I never imagined myself as a technical writer if you'd have asked me. I did not study to become one, and certainly did not inherit it from my family lineage. Of course, I had little knowledge about the technical communication profession a few years ago. About the time I graduated from college in 2001, the technical communication field began gaining credibility in India, thanks to some laudable efforts from professional bodies such as the Society for Technical Communication (STC) and INTECOM. Opportunities for aspiring technical writers at that time were not abundant. If you ask me now, the problem was getting started since the information technology (IT) industry was experiencing its own economic downturn.
The Road Less Traveled
I clearly remember - my first call for an interview came after two months of meeting with consultants, placing resumes on various job boards, and calling the human resources departments of various multinational companies. The adverse circumstances did not leave me with many choices. My entry into becoming a technical communication professional happened by chance. Who exactly was to be blamed for the unfavorable conditions? It could have been the outsourcing bust that caught us unaware or the lack of education, who knows. For most people, it was definitely a road less traveled.
Five years later, things are looking much brighter and more promising. Technical writers in India have benefited from the sudden outsourcing surge. Many companies (especially those with products and services) are on a hiring spree, which is improving the outlook of the profession. India is now home to many technical writing activities, such as learning sessions and informal meetings in almost every major city; mailing lists and special interest groups; ezines and newsletters that showcase written talent; and annual conferences. This trend is here to last provided products continue to be developed or maintained in India, and we continue to learn, improve, and demonstrate our skills.
What Do We Need To Do Differently?
A technical communication job today is much more than just writing. Of course, writing is only one of the common denominators. Many employers take it for granted that a person can write. They are often more interested in your technical skills, which will definitely help you secure the job, yet it is writing that will help you excel at it.
We must constantly remind ourselves that technical writing jobs were not created in India. To sustain these good times, we must try to predict the future and the trends that shape it. It is a time for transformation!
Transformation of Writing as a Core Business Function
In many organizations where technical writers are employed today, writing is seen as a strategic business function. Making our presence felt requires that we must work harder towards transforming the profession itself into a core business function. It is our responsibility to educate product stakeholders about the importance of hiring technical communicators. However, we are not at that point yet where we can sit down with them and squeeze documentation into their final project plans.
Call for Leadership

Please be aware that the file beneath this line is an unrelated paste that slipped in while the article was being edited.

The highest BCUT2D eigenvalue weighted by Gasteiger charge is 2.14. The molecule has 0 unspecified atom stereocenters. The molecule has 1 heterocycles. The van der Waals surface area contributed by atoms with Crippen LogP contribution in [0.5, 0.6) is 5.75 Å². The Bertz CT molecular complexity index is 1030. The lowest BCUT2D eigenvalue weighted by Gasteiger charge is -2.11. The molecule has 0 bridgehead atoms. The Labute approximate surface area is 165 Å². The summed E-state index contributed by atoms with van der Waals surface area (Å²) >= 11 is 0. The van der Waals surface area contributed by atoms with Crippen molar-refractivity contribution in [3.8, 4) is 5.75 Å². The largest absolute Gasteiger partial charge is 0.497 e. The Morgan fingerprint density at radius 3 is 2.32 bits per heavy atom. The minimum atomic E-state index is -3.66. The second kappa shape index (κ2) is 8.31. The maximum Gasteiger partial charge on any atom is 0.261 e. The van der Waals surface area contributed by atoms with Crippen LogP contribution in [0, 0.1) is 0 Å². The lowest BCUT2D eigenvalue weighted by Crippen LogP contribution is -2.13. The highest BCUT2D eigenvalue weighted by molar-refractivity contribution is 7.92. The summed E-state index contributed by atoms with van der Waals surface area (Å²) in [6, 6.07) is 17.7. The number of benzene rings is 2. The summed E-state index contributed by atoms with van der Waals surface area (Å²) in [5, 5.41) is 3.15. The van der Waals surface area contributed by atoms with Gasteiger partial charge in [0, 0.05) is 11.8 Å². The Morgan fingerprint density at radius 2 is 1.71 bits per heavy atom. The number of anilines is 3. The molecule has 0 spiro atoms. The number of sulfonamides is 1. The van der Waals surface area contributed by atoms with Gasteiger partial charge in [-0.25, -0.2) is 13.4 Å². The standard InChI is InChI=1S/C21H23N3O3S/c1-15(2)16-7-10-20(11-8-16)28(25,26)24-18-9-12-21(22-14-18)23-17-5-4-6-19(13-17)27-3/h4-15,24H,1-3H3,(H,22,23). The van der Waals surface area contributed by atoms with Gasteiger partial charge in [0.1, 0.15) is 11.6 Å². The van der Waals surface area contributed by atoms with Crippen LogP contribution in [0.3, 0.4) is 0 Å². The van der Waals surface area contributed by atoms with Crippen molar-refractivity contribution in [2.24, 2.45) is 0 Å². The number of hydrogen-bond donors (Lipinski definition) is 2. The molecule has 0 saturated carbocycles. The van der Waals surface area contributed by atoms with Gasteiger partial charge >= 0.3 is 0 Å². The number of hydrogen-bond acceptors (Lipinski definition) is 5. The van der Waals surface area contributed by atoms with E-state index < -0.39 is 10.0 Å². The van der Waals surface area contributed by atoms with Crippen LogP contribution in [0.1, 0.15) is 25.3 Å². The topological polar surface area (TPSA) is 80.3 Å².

In the context of reduced IT savings, organizations everywhere are constantly looking at budgets, which are tightly coupled with resources. The newfound mantra is to increase the profits with lesser manpower. This has a direct implication to our profession as well. We must continually remind management about the value that we provide the company. How can we possibly achieve this? For one, we need people with leadership abilities – managers who don’t have to wink at the very mention of costs, who can create an effective business case and opportunities for technical communicators (I am not talking here of return on investments alone, but a person, similar to a user advocate who can demonstrate value.)
Does that mean writing is going to align itself with management in the business? Well, I am convinced it will. You have already witnessed this trend in the US, where most manufacturing and service-related jobs migrated to cheaper locations with the entire documentation departments being offshored, thus causing layoffs on the pretext of costs. US writers are confident that technical communication jobs will return. Many of them are taking on other professional roles as project managers, editors, and so on during this time.
Indulge in Technology, Innovation, and Business
The next best is to understand where are we going as a profession. For this, indulge in Technology, Innovation, and Business. The first step is in being recognized as a part of the development team. This requires you to be adept at technology. The second is to make your presence felt on an organizational level, which requires innovation. You have to make a parallel between a firm’s revenue and your contribution to it, which requires business skills. Try attending meetings with development teams and help influence their decisions. You have to step out of your cubicles and understand how the business works. Also, we waste much of our time on perishable skills, such as understanding the tools. Our focus should remain on intellectual skills and how we can capitalize on that.
Time for a Change
For those entering this profession, the groundwork is started for you. I am wary of those who don’t belong to the technical communication profession; people who can be at a large disadvantage in the long run. We need to carefully watch where we go from here. Complacency can reverse the trends at any moment.
Technical writing is not just about learning and writing about new technologies, domains, product suites and processes. It’s how you can set business direction, align and motivate others and deliver results.
Giammona, Barbara. The Future of Technical Communication. Technical Communication, Volume 51, Number 3, August 2004.